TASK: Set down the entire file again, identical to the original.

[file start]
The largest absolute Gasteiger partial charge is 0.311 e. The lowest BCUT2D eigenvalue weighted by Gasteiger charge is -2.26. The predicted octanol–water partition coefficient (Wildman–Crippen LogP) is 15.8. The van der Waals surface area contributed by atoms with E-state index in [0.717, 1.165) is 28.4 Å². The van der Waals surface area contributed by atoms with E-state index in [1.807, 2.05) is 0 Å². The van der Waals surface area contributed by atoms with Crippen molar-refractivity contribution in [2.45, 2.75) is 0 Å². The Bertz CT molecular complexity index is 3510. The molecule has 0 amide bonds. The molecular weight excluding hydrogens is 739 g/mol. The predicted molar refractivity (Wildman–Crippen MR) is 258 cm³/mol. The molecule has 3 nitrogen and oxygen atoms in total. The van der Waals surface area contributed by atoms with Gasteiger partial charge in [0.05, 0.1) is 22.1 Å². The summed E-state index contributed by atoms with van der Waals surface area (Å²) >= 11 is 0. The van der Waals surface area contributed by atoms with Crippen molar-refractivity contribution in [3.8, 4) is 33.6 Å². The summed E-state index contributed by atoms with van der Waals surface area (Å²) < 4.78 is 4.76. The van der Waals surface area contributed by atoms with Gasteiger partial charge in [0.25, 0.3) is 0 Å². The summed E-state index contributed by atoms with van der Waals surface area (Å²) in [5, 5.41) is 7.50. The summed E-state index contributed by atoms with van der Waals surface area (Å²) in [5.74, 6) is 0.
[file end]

The largest absolute Gasteiger partial charge is 0.311 e. The lowest BCUT2D eigenvalue weighted by Gasteiger charge is -2.26. The predicted octanol–water partition coefficient (Wildman–Crippen LogP) is 15.8. The van der Waals surface area contributed by atoms with E-state index in [0.717, 1.165) is 28.4 Å². The van der Waals surface area contributed by atoms with E-state index in [1.807, 2.05) is 0 Å². The van der Waals surface area contributed by atoms with Crippen molar-refractivity contribution in [2.45, 2.75) is 0 Å². The Bertz CT molecular complexity index is 3510. The molecule has 0 amide bonds. The molecular weight excluding hydrogens is 739 g/mol. The predicted molar refractivity (Wildman–Crippen MR) is 258 cm³/mol. The molecule has 3 nitrogen and oxygen atoms in total. The van der Waals surface area contributed by atoms with Gasteiger partial charge in [0.05, 0.1) is 22.1 Å². The summed E-state index contributed by atoms with van der Waals surface area (Å²) >= 11 is 0. The van der Waals surface area contributed by atoms with Crippen molar-refractivity contribution in [3.8, 4) is 33.6 Å². The summed E-state index contributed by atoms with van der Waals surface area (Å²) < 4.78 is 4.76. The van der Waals surface area contributed by atoms with Gasteiger partial charge in [0.25, 0.3) is 0 Å². The summed E-state index contributed by atoms with van der Waals surface area (Å²) in [5, 5.41) is 7.50. The summed E-state index contributed by atoms with van der Waals surface area (Å²) in [5.74, 6) is 0.